When it comes to breastfeeding, it seems like everyone on social media has an opinion. And even when those opinions are supporting breastfeeding, when they come from guys they sometimes come across as, well, mansplaining. To moms. So here we offer three ways guys can get on board and get behind all mamas.
As a women-owned company that designs lactation suites, we get a lot of love, on social media, from moms. Women generally appreciate our efforts because celebrating and normalizing breastfeeding often is their mission too.
We also receive a fair amount of feedback from men. Some is supportive; some, totally disrespectful: “[the suites are a] great place for a smoke break.” But most falls somewhere in the middle: general support of breastfeeding, mansplained in a way that discounts the need for private pumping/nursing spaces and overlooks the complex mix of physical, emotional, and contextual elements that impact a woman’s experience with breastfeeding on any given day. We get comments like this: “Just whip it out, ladies! My wife pumped in public all the time.” And this: “If nursing mothers want to nurse in the open, it's fine with me.” And also this: “Can't they nurse in the open without making a spectacle of it?”
Guys. We get that you have our breast interests in mind (or we choose to believe that you do)—but sit with this for a minute: You are not the one trying to feed a distractible baby in a busy place. You are not the one eking milk from your boobs into bottles standing on a bathroom shelf touched by hundreds (thousands?) of hands during the height of flu season. You are not the one being asked to carry the “normalize breastfeeding” torch for all breastfeeding mamas just because you want to feed your baby the best, the breast. Breasts are, indeed, responsible for sustaining the human race—and they represent a lot of other things, too: fun and playfulness, femininity and sensuality. For all of these reasons, we invite you to retool your supportive approach, starting with these three tips:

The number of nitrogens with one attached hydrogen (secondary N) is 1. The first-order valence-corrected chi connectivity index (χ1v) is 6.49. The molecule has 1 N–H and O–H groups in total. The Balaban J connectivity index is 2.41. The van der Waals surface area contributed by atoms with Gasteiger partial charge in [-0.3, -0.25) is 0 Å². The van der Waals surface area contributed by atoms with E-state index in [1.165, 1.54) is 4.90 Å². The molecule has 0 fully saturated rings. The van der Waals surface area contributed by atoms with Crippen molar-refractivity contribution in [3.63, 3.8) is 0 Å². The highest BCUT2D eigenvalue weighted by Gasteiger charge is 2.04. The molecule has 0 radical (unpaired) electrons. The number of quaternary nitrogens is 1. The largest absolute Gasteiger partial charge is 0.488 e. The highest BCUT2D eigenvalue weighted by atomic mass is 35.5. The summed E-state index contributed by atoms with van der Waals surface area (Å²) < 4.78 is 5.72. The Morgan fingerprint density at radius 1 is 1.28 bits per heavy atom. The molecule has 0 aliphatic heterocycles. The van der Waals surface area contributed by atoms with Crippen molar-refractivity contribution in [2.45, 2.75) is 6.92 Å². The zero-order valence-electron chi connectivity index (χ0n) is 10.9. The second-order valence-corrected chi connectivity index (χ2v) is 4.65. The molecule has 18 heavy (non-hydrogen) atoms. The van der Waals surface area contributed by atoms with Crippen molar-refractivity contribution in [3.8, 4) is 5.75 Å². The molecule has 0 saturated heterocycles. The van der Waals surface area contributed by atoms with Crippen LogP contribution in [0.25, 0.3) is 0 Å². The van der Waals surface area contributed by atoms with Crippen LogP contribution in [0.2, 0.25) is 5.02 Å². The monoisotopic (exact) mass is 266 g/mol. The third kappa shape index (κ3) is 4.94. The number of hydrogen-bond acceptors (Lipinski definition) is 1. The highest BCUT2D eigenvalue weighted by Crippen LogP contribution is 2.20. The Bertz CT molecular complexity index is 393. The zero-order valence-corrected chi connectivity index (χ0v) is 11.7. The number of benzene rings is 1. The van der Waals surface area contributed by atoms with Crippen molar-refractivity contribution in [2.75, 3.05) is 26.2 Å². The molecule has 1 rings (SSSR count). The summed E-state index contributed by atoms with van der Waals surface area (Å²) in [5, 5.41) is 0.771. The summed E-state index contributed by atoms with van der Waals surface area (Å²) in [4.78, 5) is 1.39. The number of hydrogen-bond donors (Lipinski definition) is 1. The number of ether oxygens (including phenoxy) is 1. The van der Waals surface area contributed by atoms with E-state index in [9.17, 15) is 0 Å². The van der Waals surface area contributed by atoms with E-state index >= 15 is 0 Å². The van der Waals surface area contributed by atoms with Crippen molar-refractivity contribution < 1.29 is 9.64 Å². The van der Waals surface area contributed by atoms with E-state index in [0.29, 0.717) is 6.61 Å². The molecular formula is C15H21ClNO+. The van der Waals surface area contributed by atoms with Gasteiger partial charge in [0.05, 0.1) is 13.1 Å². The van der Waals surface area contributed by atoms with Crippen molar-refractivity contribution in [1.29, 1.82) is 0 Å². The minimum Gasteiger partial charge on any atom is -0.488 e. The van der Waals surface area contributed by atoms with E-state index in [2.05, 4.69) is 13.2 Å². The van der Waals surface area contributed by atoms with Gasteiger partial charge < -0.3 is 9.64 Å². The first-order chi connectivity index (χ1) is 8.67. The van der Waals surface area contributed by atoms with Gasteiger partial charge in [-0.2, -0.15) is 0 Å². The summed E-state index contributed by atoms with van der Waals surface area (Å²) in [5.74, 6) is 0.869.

Step into her shoes.
Breastfeeding women may not be just like you (no one is just like you) but consider that they likely enjoy doing some of the same things that you enjoy—traveling, attending sporting events, and generally moving about the world, with and without, their babies. Did you know that a breastfeeding mom needs to nurse or pump every few hours? Which means that if she’s not with her child, she needs a clean private space to plug in a breast pump so she can bring that milk back home.
Show your support with well-informed words.
If you can’t resist weighing in on a social media post about breastfeeding, encouraging a mom to nurse “wherever she wants,” at least acknowledge her right to choose where and when. Try something like this: “I understand that you might not feel comfortable breastfeeding in public and you should do what feels right for you. But I want you to know that there are many men—myself included—who support a woman’s right to breastfeed her baby anywhere she wants.” If you find yourself in a situation where someone else is bashing public breastfeeding, make like this man who set his 12-year-old daughter straight about the benefits and beauty of breastfeeding. (Bravo, Dad!)
Advocate for your colleagues.
If you work with—or especially if you supervise—women who need, or who will need, or who someday might need, lactation accommodations, look at around your workspace: is there a clean and dignified space where they can pump? It’s actually required by law. Examine your work culture: Do back-to-back meetings or long shifts leave zero minutes for “bio breaks,” let alone the 30 minutes it generally takes to pump and clean the equipment?
So, hey, man: we know you mean well and we appreciate and need your support in this revolution to normalize breastfeeding. Please keep at it. We just kindly ask that you choose your words wisely and take effective actions on your good intentions. We’re all in this together!